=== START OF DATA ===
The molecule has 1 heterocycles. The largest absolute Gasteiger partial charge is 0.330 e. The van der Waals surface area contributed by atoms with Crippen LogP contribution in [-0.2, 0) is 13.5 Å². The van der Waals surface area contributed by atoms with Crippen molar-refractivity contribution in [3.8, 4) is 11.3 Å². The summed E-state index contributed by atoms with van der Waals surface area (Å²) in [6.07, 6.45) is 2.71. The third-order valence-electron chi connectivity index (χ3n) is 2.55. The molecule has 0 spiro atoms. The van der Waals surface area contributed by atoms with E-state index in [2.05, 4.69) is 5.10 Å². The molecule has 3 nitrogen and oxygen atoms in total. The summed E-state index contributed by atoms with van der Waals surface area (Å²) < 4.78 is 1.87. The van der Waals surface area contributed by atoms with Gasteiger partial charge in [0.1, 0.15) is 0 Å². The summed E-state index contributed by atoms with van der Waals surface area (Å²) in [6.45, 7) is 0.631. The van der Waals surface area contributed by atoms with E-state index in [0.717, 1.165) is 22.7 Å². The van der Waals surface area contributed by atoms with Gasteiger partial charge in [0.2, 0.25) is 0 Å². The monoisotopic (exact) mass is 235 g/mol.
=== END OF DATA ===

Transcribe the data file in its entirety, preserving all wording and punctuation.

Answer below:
The molecule has 1 heterocycles. The largest absolute Gasteiger partial charge is 0.330 e. The van der Waals surface area contributed by atoms with Crippen LogP contribution in [-0.2, 0) is 13.5 Å². The van der Waals surface area contributed by atoms with Crippen molar-refractivity contribution in [3.8, 4) is 11.3 Å². The summed E-state index contributed by atoms with van der Waals surface area (Å²) in [6.07, 6.45) is 2.71. The third-order valence-electron chi connectivity index (χ3n) is 2.55. The molecule has 0 spiro atoms. The van der Waals surface area contributed by atoms with E-state index in [2.05, 4.69) is 5.10 Å². The molecule has 3 nitrogen and oxygen atoms in total. The summed E-state index contributed by atoms with van der Waals surface area (Å²) < 4.78 is 1.87. The van der Waals surface area contributed by atoms with Gasteiger partial charge in [0.1, 0.15) is 0 Å². The summed E-state index contributed by atoms with van der Waals surface area (Å²) in [6.45, 7) is 0.631. The van der Waals surface area contributed by atoms with E-state index in [0.717, 1.165) is 22.7 Å². The van der Waals surface area contributed by atoms with Gasteiger partial charge in [0.2, 0.25) is 0 Å². The monoisotopic (exact) mass is 235 g/mol.